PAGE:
New York University neurologist Jacqueline A. French, MD, told colleagues at the annual meeting of the American Epilepsy Society. But it’s now crucial to take special precautions in high-risk groups such as older people and heart patients.
“We need to plan more carefully when we use it, which we hate to do, as we know. But we’ve still got to do it,” said Dr. French, former president of the AES. “The risks are very small, but keep in mind that they’re not zero.”
In October 2020, the Food and Drug Administration added a warning to the lamotrigine label that said the drug “could slow ventricular conduction (widen QRS) and induce proarrhythmia, including sudden death, in patients with structural heart disease or myocardial ischemia.”
The FDA recommended avoiding the sodium channel blocker’s use “in patients who have cardiac conduction disorders (e.g., second- or third-degree heart block), ventricular arrhythmias, or cardiac disease or abnormality (e.g., myocardial ischemia, heart failure, structural heart disease, Brugada syndrome, or other sodium channelopathies). Concomitant use of other sodium channel blockers may increase the risk of proarrhythmia.”
Later, in March 2021, the FDA announced that a review of in vitro findings “showed a potential increased risk of heart rhythm problems.”
As Dr. French noted, lamotrigine remains widely prescribed even though there’s “no pharmaceutical company out there pushing [it].” It’s an especially beneficial drug for certain groups such as the elderly and women of child-bearing age, she said.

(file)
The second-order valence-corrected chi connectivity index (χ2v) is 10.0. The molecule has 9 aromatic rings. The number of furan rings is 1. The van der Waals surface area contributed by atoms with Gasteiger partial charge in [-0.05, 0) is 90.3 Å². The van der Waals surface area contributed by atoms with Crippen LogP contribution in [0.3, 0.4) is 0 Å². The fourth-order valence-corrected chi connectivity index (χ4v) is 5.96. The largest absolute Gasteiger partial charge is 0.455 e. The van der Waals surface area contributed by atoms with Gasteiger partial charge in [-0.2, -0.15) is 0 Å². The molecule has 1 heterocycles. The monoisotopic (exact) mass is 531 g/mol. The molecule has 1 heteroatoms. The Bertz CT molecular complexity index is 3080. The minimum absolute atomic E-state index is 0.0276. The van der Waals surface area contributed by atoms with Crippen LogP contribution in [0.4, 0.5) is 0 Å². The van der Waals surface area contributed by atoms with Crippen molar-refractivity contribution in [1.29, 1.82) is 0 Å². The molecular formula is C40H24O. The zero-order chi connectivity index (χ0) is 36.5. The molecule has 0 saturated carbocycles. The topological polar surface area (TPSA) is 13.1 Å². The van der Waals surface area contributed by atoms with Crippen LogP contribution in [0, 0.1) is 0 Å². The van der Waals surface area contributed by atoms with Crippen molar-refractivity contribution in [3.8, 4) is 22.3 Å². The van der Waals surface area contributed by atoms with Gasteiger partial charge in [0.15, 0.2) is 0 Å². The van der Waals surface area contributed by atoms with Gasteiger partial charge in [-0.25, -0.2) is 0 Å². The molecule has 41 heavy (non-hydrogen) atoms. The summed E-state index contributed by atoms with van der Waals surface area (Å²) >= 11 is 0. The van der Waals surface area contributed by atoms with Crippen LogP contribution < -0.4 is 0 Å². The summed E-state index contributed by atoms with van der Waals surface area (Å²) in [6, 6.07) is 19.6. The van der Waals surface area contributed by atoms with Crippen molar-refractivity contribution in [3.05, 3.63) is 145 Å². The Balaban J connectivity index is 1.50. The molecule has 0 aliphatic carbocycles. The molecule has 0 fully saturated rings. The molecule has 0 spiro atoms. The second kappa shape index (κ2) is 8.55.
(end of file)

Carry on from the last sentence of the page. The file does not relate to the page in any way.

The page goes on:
But older people are also at higher risk of drug-related heart complications because of the fact that many already have cardiac disease, Dr. French said. She highlighted a 2005 trial of lamotrigine that found 48% of 593 patients aged 60 years and older had cardiac disease.
So what should neurologists know about prescribing lamotrigine in light of the new warning? Dr. French recommended guidelines that she cowrote with the AES and International League Against Epilepsy.
- Prescribe as normal in patients under 60 with no cardiac risk factors. In patients older than 60, or younger with risk factors, consider an EKG before prescribing lamotrigine.
- “Nonspecific EKG abnormalities (e.g., nonspecific ST and T wave abnormalities) are not concerning, and should not preclude these individuals from being prescribed lamotrigine.”
- Beware of higher risk and consider consulting a cardiologist before starting treatment in patients with second- or third-degree heart block, Brugada syndrome, arrhythmogenic ventricular cardiomyopathy, left bundle branch block, and right bundle branch block with left anterior or posterior fascicular block.
- “In most cases the initial EKG can be obtained while titrating, mainly when the individual is at the first dose of 25 mg/day because lamotrigine must be titrated slowly, and because cardiac adverse events are dose related.”
- “Clinicians should consider obtaining an EKG and/or cardiology consultation in people on lamotrigine with sudden-onset syncope or presyncope with loss of muscular tone without a clear vasovagal or orthostatic cause.”
Dr. French cautioned colleagues that they shouldn’t assume that lamotrigine stands alone among sodium channel blockers in terms of cardiac risk. As she noted, the FDA is asking manufacturers of other drugs in that class to provide data. “At some point, maybe sometime in the near future, we are going to hear in this particular in vitro sense how the other sodium channel blockers do stack up, compared with lamotrigine. At presence, in the absence of the availability of all of the rest of the data, it would be incorrect to presume that lamotrigine has more cardiac effects than other sodium channel blocking antiseizure medicines or all antiseizure medicines.”
For now, she said, although the guidelines are for lamotrigine, it’s “prudent” to follow them for all sodium channel blockers.
Dr. French reported no disclosures.